Time Travel in Snowflake

Consider a scenario where you accidentally dropped the actual table or instead of deleting a set of records, you updated all the records present in the table.

What will you do? How will you restore your data that has already been deleted/altered?

You must be hoping of going back in time and correcting incorrectly executed statements. Snowflake provides this feature wherein you can get back the data that is present at a particular time. This feature of Snowflake is called Time Travel.


Snowflake Time Travel is a very important tool that allows users to access Historical Data (i.e. data that has been updated or removed) at any point in time in the past. It is a powerful Continuous Data Protection (CDP) feature that ensures the maintenance and availability of historical data. 

Key Features

  • Query Optimization: As a user, we should not be concerned about optimizing queries because Snowflake on its own optimizes queries by using Clustering and Partitioning.
  • Secure Data Sharing: Using Snowflake Database, Tables, Views, and UDFs, data can be shared securely from one account to another.
  • Support for File Formats: Supports almost all file formats: JSON, Avro, ORC, Parquet, and XML are all Semi-Structured data formats that Snowflake can import. Column type — Variant lets the user store Semi-Structured data.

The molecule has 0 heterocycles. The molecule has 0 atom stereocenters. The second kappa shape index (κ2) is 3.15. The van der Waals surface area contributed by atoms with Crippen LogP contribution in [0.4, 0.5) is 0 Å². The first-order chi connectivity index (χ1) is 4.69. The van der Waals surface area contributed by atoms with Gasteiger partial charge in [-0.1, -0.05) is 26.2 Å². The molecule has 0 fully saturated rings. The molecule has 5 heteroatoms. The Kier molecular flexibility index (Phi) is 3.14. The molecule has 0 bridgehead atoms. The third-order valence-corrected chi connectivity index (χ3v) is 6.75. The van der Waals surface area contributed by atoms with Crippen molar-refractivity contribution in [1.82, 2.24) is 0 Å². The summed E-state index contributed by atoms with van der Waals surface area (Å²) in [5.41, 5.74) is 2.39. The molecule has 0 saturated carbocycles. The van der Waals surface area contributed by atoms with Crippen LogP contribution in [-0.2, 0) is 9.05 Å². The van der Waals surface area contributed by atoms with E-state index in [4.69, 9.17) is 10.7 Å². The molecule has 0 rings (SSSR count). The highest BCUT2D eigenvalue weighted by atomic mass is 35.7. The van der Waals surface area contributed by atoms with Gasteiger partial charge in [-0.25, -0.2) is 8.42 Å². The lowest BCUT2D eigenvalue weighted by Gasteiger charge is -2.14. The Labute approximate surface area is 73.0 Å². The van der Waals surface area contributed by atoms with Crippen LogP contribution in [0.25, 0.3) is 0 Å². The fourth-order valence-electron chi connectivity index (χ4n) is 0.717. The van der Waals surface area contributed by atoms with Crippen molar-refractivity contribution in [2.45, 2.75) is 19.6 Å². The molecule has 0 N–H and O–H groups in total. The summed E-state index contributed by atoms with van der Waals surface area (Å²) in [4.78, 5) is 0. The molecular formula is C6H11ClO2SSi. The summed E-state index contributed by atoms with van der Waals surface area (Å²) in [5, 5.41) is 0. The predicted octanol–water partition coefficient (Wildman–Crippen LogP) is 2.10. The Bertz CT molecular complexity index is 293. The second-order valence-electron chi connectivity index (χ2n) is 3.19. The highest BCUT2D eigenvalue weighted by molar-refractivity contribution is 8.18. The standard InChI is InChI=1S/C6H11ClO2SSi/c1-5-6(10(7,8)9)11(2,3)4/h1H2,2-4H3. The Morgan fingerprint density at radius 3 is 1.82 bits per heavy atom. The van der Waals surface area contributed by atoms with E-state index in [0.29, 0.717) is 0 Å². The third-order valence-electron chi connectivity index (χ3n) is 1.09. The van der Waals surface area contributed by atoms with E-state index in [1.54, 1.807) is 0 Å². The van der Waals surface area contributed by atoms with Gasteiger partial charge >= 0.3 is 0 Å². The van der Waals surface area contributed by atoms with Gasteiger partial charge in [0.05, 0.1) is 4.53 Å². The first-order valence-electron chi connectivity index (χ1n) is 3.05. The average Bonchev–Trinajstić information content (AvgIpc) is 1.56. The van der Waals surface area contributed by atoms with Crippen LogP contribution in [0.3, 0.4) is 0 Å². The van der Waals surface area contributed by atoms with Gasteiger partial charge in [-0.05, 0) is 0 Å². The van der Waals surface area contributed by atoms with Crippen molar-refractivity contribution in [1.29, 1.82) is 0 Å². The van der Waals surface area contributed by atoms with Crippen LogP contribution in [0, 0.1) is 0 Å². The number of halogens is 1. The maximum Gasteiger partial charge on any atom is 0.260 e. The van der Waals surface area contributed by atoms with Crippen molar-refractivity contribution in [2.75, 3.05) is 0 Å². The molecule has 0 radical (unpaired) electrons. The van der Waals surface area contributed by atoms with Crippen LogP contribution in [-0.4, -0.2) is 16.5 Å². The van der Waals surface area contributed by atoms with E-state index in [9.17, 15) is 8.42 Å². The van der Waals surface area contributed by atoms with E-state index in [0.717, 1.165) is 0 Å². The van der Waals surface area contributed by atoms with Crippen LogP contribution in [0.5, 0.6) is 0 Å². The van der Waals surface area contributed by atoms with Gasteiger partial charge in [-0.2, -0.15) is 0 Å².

• Caching: Caching strategy of Snowflake returns results quickly for repeated queries as it stores query results in a cache within a given session.
  • Fault Resistant: In case of event failure, Snowflake provides exceptional fault-tolerant capabilities to recover tables, views, databases, schema, and so on.

Key Usages

  • To query past data.
  • To make clones of complete Tables, Schemas, and Databases at or before certain dates.
  • To restore deleted Tables, Schemas, and Databases.
  • To restore original data that was updated accidentally.
  • To check consumption over a period of time.
  • Cloning and Backing up data from previous times.

How to Enable & Disable Time Travel in Snowflake?

Enable Time Travel

No additional configurations are required to enable Time Travel, it is enabled by default, with a one-day retention period. Although to configure longer data retention periods, we need to upgrade to Snowflake Enterprise Edition. The retention period can be set to a maximum of 90 days. Based on the retention period, charges will increase.

The below query builds a table with a retention period of 90 days:


create table my_table(col1 number, col2 date) data_retention_time_in_days=90;


The retention period can also be changed using the ‘alter’ query as below:

alter table my_table set data_retention_time_in_days=30;


Disable Time Travel